Below the iguanas in a lagoon were several sea turtles, most or all of which had been badly damaged and brought here for refuge. They seemed stoic enough and even sort of friendly.

The greenery was nice. It was different than what we were used to in Oregon. That is, Oregon is very, very green, but we don't have a lot of palm trees.

Here's one of the stars of the sea lion show. They kind of look like big, wet dogs when they're young. There was an older one, also. I read that some of the sea lions at Miami Seaquarium were bought from the State of Oregon, where they tend to get shot for eating fish in the Columbia River. There's a whole history between the sea lions and the fishermen. The sea lions have proliferated for reasons I don't remember, and there are so many now in Oregon that they threaten the fishing industry. To be honest, I haven't learned as much as I could about it. They come back when they've been relocated, and nobody knows what to do with the ones that won't cooperate. There are a lot of people around here who would just as soon shoot them as not. I like watching them when I can see them in the river, or when they're sleeping and resting on the docks.

Manatees are just strange, no matter how you look at them. Stuffed and other toy manatees are constructed to make the heads more appealing to humans, but the shape of a manatee is like nothing else. The head is tiny compared to the body, like a flattened bump on the end of a massive floating blob. The manatee in this photo is on its stomach (right side up), but they often just float upside down and wait until the food gets near their mouths, then suck it in. Or at least they do that here in the Seaquarium. Sue loves manatees because they're peaceful and friendly. It's also their downfall. They get hurt easily by boats and careless humans. The ones here had all been injured, some pretty horribly. Manatees are endangered and there are apparently signs all over Florida telling boaters to watch out for them.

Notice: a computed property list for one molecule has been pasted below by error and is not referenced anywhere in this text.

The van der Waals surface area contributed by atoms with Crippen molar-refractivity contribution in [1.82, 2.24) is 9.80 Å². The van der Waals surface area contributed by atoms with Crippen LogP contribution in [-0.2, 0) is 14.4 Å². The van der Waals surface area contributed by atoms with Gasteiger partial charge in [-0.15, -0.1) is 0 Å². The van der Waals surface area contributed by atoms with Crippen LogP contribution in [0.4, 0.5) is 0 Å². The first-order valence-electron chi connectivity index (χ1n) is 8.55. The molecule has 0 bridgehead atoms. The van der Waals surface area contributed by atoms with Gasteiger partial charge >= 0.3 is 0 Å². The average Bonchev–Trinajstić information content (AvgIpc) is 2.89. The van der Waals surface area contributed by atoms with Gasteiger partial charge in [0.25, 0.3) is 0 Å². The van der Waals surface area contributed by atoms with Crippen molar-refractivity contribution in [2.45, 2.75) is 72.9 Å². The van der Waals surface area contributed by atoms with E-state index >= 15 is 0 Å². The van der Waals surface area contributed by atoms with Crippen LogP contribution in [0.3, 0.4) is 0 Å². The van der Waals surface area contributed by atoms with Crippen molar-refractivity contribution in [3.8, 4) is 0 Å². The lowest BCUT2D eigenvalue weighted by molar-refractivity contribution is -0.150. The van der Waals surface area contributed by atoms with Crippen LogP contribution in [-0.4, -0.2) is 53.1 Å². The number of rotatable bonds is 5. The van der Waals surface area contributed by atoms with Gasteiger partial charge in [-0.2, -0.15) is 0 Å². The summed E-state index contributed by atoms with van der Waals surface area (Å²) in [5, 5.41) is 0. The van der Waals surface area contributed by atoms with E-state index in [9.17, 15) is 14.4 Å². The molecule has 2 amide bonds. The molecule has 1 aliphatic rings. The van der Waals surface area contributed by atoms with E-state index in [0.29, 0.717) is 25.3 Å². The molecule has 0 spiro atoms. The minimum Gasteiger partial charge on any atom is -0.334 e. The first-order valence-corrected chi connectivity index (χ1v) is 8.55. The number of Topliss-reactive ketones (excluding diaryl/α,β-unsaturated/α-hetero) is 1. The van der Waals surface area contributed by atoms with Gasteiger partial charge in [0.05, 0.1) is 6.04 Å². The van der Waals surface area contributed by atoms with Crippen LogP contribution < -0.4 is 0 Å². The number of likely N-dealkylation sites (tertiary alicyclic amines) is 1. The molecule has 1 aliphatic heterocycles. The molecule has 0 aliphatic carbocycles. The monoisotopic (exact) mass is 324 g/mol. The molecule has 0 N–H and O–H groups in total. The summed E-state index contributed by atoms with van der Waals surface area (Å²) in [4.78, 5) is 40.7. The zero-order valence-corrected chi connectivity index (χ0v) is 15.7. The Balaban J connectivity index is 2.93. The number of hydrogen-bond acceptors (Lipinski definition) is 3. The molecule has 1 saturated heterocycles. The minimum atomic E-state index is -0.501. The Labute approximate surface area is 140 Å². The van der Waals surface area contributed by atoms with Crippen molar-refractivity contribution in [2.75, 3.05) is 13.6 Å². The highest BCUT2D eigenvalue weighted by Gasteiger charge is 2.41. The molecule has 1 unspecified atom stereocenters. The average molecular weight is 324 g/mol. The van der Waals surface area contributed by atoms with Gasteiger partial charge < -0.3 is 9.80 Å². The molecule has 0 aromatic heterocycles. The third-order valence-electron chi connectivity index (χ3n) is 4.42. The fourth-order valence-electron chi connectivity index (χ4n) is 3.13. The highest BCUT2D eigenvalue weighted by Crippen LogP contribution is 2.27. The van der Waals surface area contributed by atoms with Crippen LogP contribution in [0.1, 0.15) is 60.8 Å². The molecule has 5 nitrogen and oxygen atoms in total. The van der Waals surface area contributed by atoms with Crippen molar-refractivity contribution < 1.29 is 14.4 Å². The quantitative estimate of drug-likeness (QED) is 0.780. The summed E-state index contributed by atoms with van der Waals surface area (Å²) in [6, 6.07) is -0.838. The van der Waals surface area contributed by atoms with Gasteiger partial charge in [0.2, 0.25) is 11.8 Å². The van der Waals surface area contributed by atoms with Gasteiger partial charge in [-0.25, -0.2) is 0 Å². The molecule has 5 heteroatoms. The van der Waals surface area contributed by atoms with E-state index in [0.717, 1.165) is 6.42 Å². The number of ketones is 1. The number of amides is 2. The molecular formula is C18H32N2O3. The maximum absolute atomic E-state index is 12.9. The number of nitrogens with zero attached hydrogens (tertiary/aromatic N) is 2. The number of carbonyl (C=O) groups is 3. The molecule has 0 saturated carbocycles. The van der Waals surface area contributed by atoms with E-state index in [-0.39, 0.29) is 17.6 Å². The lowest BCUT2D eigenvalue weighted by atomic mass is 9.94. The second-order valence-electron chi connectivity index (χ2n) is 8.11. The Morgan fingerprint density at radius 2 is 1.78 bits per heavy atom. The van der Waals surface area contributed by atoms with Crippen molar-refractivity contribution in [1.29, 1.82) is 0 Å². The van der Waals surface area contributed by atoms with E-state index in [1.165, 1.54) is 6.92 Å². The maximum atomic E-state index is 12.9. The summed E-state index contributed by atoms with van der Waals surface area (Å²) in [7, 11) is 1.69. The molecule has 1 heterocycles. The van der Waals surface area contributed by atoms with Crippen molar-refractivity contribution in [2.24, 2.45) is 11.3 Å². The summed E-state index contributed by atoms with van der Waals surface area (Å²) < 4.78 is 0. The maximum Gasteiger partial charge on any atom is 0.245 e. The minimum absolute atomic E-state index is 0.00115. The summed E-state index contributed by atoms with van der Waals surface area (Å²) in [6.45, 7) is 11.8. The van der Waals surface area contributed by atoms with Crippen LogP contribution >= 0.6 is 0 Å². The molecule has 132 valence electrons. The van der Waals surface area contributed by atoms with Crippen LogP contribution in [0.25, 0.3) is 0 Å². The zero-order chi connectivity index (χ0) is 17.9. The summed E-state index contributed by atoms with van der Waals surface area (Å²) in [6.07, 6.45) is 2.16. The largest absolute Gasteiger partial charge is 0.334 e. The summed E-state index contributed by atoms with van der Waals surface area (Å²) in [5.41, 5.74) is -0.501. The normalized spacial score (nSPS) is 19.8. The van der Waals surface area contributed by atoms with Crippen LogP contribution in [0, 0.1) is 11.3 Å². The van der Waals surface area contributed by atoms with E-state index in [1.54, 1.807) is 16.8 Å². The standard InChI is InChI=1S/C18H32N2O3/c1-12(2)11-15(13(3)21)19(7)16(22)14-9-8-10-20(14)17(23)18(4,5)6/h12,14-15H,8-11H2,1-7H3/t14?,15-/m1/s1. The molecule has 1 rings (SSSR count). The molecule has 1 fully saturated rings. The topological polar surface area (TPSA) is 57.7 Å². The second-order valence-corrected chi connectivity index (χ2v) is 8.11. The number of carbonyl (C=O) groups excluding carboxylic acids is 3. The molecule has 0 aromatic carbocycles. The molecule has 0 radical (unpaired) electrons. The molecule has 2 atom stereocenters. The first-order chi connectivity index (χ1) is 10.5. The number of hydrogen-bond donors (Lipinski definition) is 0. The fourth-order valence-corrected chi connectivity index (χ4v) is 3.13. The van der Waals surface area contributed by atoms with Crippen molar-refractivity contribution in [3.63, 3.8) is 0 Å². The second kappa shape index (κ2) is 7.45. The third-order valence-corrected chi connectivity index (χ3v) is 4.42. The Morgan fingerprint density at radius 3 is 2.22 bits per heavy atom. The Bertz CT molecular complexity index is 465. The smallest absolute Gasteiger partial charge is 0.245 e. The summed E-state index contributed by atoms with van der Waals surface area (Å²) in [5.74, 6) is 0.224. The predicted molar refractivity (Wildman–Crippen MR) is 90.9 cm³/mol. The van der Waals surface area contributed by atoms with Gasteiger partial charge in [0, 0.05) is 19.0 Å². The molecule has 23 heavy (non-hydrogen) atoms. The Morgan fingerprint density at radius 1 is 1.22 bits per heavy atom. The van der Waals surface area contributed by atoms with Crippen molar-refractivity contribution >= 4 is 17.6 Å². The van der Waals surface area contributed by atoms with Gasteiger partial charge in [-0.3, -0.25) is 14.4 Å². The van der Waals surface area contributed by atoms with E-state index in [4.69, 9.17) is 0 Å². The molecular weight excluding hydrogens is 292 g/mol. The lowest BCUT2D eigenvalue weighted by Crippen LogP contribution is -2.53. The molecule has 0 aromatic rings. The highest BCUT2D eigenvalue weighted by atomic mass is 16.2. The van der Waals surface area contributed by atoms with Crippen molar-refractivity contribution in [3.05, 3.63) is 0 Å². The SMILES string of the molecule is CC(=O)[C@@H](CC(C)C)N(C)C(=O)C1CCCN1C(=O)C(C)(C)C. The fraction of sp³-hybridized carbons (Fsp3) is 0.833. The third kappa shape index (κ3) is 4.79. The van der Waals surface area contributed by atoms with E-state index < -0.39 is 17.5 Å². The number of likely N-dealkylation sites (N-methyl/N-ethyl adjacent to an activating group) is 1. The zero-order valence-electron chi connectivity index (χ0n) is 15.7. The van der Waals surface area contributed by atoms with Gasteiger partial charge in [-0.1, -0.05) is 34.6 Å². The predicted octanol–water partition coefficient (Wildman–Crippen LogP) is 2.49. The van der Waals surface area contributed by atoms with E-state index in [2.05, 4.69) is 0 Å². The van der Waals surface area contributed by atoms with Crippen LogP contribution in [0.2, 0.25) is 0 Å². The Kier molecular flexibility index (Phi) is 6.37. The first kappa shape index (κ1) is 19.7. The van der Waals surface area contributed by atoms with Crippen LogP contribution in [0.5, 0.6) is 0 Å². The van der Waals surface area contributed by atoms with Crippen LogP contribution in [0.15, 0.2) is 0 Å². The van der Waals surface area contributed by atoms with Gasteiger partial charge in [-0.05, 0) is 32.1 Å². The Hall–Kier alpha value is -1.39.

This flamingo was an elegant surprise. I'd seen flamingos lots of times before, but in memory, at least, they were most often PINK. This flamingo was an incredible color of orange with pink under-plumage. It was unbelievably striking to look at - not to mention the crazy way it kept twisting its neck nearly into knots.

I got lousy pictures of the orca, except when it was relatively still like it is here. It was late in the day, the sun was off the tank, and the exposures didn't allow for much movement. And the animals were fast! Once again, it was amazing to be so close to such a huge creature of the watery world. You think about their intelligence and their gentleness. The tank seemed kind of small, but I understand that conditions have improved, and the original tank was much smaller. Still, I'm always torn because something like this should have an ocean, and yet to be able to be close to one is a remarkable experience. If we humans don't learn about and fall in love with the animals, we aren't as moved to do something about the ones that need our help in the wild. Of course, they usually need our help because of what others of our species have caused, but I won't get into that here. The animal ambassadors like this one that make us care for their species and other wildlife deserve our gratitude.

There were several dolphins in the show tank with the orca. They were a different species from the first dolphins in this post, with different coloration. They were smaller, and oh, could they leap high and fast! The sun was going down over the edge of the amphitheatre and you can see that the dolphin's head has found a patch of warm light.

Here's one of the dolphins from the first show, this time seen from deep below the tank's surface in the fish aquarium area that surrounds the big dolphin tank. The dolphins come right up to the glass to check you out. I kept wondering what they were thinking. It's amazing being watched like that.

I loved the bright green moray eels. I'm not sure how much of the coloring is due to the lighting, or if they are always this green. Anyway, they are stunning.

I got a few good fish portraits despite the low light levels in most of the tanks. You can see some sparkling color if you enlarge the photo.

The sky was turning to dusk as we left, and this rather crudely-made sculpture looked a lot better in the low light. The statue appears almost majestic here.